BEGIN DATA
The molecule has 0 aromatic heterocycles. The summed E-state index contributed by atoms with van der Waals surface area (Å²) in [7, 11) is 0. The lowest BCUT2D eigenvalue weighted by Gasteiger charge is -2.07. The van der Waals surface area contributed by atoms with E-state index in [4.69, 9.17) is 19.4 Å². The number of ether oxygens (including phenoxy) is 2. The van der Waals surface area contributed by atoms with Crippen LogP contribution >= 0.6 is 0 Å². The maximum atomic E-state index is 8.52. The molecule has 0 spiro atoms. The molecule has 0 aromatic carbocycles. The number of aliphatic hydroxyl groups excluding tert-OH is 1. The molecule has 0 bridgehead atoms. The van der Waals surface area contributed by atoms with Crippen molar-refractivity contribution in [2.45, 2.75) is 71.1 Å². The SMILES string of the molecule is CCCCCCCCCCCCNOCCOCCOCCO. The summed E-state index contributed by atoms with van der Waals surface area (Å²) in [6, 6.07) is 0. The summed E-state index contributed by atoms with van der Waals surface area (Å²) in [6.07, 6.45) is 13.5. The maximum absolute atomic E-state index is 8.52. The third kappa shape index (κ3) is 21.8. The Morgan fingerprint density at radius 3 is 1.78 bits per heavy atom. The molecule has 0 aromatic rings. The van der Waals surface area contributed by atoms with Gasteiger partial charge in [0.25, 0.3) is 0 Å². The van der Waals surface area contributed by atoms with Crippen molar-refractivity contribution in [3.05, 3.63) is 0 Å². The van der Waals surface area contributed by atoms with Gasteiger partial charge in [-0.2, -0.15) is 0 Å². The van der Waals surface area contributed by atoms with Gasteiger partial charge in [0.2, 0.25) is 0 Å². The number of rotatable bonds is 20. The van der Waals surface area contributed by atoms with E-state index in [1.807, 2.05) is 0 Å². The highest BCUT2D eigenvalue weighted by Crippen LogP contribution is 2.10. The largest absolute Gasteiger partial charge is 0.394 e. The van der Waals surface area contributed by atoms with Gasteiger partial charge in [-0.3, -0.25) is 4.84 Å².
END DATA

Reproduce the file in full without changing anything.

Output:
The molecule has 0 aromatic heterocycles. The summed E-state index contributed by atoms with van der Waals surface area (Å²) in [7, 11) is 0. The lowest BCUT2D eigenvalue weighted by Gasteiger charge is -2.07. The van der Waals surface area contributed by atoms with E-state index in [4.69, 9.17) is 19.4 Å². The number of ether oxygens (including phenoxy) is 2. The van der Waals surface area contributed by atoms with Crippen LogP contribution >= 0.6 is 0 Å². The maximum atomic E-state index is 8.52. The molecule has 0 spiro atoms. The molecule has 0 aromatic carbocycles. The number of aliphatic hydroxyl groups excluding tert-OH is 1. The molecule has 0 bridgehead atoms. The van der Waals surface area contributed by atoms with Crippen molar-refractivity contribution in [2.45, 2.75) is 71.1 Å². The SMILES string of the molecule is CCCCCCCCCCCCNOCCOCCOCCO. The summed E-state index contributed by atoms with van der Waals surface area (Å²) in [6, 6.07) is 0. The summed E-state index contributed by atoms with van der Waals surface area (Å²) in [6.07, 6.45) is 13.5. The maximum absolute atomic E-state index is 8.52. The third kappa shape index (κ3) is 21.8. The Morgan fingerprint density at radius 3 is 1.78 bits per heavy atom. The molecule has 0 aromatic rings. The van der Waals surface area contributed by atoms with Gasteiger partial charge in [0.25, 0.3) is 0 Å². The van der Waals surface area contributed by atoms with Crippen molar-refractivity contribution in [3.05, 3.63) is 0 Å². The van der Waals surface area contributed by atoms with Gasteiger partial charge in [-0.2, -0.15) is 0 Å². The van der Waals surface area contributed by atoms with Gasteiger partial charge in [0.2, 0.25) is 0 Å². The number of rotatable bonds is 20. The van der Waals surface area contributed by atoms with E-state index in [1.807, 2.05) is 0 Å². The highest BCUT2D eigenvalue weighted by Crippen LogP contribution is 2.10. The largest absolute Gasteiger partial charge is 0.394 e. The van der Waals surface area contributed by atoms with Gasteiger partial charge in [-0.3, -0.25) is 4.84 Å².